Tuesday, October 10, 2017

Pizza With Panache: A Tale of Crime on Wall Street



Once upon a time, I was a lawyer at the U.S. Securities and Exchange Commission, doing stock market investigations.  I'm still recovering.  As one of the twelve steps, I wrote Pizza With Panache, a fast-paced, satirical novel of crime on Wall Street. Deceits swirl around duplicity as the rich try to get richer without doing any honest work. Fred Farquhar, a successful pizza franchise owner, doesn't think he's getting rich fast enough. He enlists Adam, a Wall Street analyst, to feed him inside information, which Fred uses to trade stocks in a secret foreign bank account. Greed abounds as Fred's foreign banker, Enrico, and Adam's buddy, Alain, join in the illicit insider trading.

These scoundrels garner filthy lucre so fast they attract the attention of law enforcement.  Nick Papadakis, an SEC enforcement lawyer, is fed up with his job.  He made the mistake of doing good work, and now is rewarded with more work: the investigation and the responsibility to train Ethan, a new guy.  The last thing Nick wants is a high-pressure investigation where he needs to train a new guy.  But the thievery is so appalling, Nick gets interested and investigates aggressively.  He is obstructed by slippery defense lawyers and harassed by scheming supervisors hoping to steal the credit for his success.  He desperately hopes to escape his job.

If you've ever wondered what a government stock market investigation looks and feels like from the inside, read Pizza With Panache.  If you’ve ever thought that Wall Street is crooked, big law firms are ruthless sweatshops, bureaucrats poison the government, no good deed goes unpunished, and the only solution is to escape your job, this is the book for you.  It's available at:

Apple:

Pizza With Panache by Leo Wang


Amazon:


If you want to read on a PC, laptop, or tablet, you can get the novel from Smashwords, which offers several different formats.


 Other online booksellers carry the book as well.  Check with your favorite bookseller if you don't want to go to any of the websites listed above.  Many thanks.

Monday, October 9, 2017

Freeze Your Credit and Make 'Em Change

Of all the massive hacks of recent years, the Equifax hack may be the worst.  Some 145 million persons had their personal information stolen.  Even though other hacks may involve larger numbers (the Yahoo hack may have victimized 3 billion--yes, billion--accounts), Equifax had the crown jewels:  Social Security numbers, birth dates, home addresses and phone numbers, and some credit card account numbers and drivers license numbers.  Bad guys can use this information to open phony credit card and other loan accounts in your name, steal your tax refund, grab your Social Security check and get prescription drugs in your name (which could interfere with your ability to get medications and maybe even implicate you in police investigations).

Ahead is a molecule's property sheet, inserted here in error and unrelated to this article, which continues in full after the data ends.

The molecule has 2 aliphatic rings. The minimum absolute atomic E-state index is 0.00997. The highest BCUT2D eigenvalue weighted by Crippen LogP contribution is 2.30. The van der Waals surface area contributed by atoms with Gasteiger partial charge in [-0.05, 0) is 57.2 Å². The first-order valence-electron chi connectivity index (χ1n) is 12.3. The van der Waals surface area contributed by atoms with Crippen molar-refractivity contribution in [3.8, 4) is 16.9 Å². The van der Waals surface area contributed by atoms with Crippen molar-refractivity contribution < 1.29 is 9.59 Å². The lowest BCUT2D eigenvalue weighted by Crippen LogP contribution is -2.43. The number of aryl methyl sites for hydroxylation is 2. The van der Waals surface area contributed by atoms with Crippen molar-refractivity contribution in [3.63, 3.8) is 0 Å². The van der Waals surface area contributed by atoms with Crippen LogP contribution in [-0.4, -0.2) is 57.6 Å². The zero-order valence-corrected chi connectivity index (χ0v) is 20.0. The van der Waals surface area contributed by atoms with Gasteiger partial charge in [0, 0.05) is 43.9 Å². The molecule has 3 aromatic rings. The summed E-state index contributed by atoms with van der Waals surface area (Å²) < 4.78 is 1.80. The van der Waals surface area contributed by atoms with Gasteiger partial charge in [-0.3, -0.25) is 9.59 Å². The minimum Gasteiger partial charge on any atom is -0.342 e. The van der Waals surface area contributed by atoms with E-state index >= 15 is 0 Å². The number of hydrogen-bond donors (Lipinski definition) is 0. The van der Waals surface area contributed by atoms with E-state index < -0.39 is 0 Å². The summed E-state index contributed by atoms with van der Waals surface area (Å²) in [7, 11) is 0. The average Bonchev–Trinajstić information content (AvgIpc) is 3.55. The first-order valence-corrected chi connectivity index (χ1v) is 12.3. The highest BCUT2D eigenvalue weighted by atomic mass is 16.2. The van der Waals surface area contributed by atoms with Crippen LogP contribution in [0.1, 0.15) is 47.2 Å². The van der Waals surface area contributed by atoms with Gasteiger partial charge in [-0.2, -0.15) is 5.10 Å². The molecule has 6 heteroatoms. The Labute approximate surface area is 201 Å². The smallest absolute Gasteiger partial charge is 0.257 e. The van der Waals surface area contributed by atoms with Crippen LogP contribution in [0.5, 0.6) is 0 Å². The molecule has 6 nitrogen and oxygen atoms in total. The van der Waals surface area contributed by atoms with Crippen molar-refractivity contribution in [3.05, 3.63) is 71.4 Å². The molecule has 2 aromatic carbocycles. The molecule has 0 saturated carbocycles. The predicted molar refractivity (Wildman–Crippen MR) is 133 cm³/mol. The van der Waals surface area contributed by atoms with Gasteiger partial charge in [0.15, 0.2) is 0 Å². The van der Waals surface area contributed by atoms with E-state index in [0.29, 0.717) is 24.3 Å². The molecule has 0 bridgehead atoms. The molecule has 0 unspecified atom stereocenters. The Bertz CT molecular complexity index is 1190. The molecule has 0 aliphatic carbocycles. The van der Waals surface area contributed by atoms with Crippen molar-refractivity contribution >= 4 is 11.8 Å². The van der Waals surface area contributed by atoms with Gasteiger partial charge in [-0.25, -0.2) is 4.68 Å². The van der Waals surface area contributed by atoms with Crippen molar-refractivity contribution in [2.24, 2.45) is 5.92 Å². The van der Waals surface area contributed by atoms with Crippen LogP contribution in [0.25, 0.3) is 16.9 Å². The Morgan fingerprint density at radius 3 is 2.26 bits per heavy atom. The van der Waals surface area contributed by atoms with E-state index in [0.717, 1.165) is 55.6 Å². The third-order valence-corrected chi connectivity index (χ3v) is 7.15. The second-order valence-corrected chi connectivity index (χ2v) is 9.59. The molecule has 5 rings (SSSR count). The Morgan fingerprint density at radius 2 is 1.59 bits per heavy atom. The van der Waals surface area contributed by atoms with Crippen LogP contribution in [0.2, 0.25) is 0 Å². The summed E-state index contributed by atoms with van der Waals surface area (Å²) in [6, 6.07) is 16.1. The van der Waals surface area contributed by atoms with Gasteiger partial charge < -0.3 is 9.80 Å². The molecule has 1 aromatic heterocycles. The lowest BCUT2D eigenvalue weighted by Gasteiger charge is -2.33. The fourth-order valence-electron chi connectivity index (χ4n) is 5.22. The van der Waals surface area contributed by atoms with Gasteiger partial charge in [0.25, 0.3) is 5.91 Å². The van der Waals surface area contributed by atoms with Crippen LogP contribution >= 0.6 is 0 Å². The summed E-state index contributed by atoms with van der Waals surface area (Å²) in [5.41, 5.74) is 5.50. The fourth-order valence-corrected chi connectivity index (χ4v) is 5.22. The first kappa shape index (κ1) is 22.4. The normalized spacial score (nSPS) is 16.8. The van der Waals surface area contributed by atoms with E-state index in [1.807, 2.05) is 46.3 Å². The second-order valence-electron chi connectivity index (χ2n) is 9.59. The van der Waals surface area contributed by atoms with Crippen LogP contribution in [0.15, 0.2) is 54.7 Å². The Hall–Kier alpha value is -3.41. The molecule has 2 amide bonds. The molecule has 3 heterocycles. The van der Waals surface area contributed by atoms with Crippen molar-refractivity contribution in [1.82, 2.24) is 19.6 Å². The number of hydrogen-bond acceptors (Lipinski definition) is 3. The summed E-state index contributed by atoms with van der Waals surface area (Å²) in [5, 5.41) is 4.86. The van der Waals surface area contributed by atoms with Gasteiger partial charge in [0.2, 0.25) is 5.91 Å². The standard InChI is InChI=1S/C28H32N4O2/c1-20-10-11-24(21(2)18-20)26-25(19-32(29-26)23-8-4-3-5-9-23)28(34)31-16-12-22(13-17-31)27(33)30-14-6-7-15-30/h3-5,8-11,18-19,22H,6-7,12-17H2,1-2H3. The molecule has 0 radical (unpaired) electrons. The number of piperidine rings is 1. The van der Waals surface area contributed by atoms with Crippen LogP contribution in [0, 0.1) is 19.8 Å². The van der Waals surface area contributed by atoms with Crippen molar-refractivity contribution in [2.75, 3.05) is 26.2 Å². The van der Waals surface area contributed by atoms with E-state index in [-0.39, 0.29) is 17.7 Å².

What to do?  The best thing is to freeze your credit accounts.  These freezes, called security freezes, prevent new creditors and other persons from getting access to your credit information unless you specifically authorize it.  It doesn't stop existing creditors and their collection agents, or the government from getting access.  But it puts a substantial barrier in the way of fraudsters.  It's not perfect--the bad guys might still try to use your stolen personal information to snare your tax refund or your Social Security benefits, or snag some opiods in your name.  But a credit freeze is a lot better than the alternatives.  Forget about credit monitoring and fraud alerts--they aren't great protection.  And a credit lock isn't as good as a credit freeze.  Credit freezes give you legal protection under state law, while a credit lock is just a contract with the credit reporting agency that may be difficult to enforce.  Credit locks may also cost you more in fees (which is one reason the credit reporting agencies might want to sell you a credit lock). 

Credit freezes can be a little inconvenient, because you have to lift them any time you want to apply for credit.  But that is a lot less bother than the aggravation of cleaning up your credit after the bad guys have impersonated you (a process that can take months or years).

One more reason to freeze your credit is to make the idiots (the ones that got hacked) change things.  The credit reporting agencies and banks and other lenders don't like freezes.  They interfere with business and revenue flow.  The credit reporting agencies and lenders have a harder time making money if a lot of people freeze their accounts.  And that is the point.  The current system using Social Security numbers as universal identification numbers has just been blown up by the Equifax hack.  For all practical purposes, you have to assume that your Social Security number is publicly available.  You have no privacy any more.  You're not safe, and your finances are not safe.  The SSN system of personal identification is now completely kaput.

Make 'em change.  Freeze your credit and take profit opportunities away from the credit reporting agencies, and the banks and other lenders.  Faced with a business downturn, these massive institutions will lead the way to change.  With the potential loss of who knows how many millions of dollars of profit, they will implement posthaste new and improved systems of personal identification.  Either that, or their senior executives' stock options will belly flop.  And that they won't allow.  So freeze your credit.  It might be the best thing you can do right now for your financial privacy.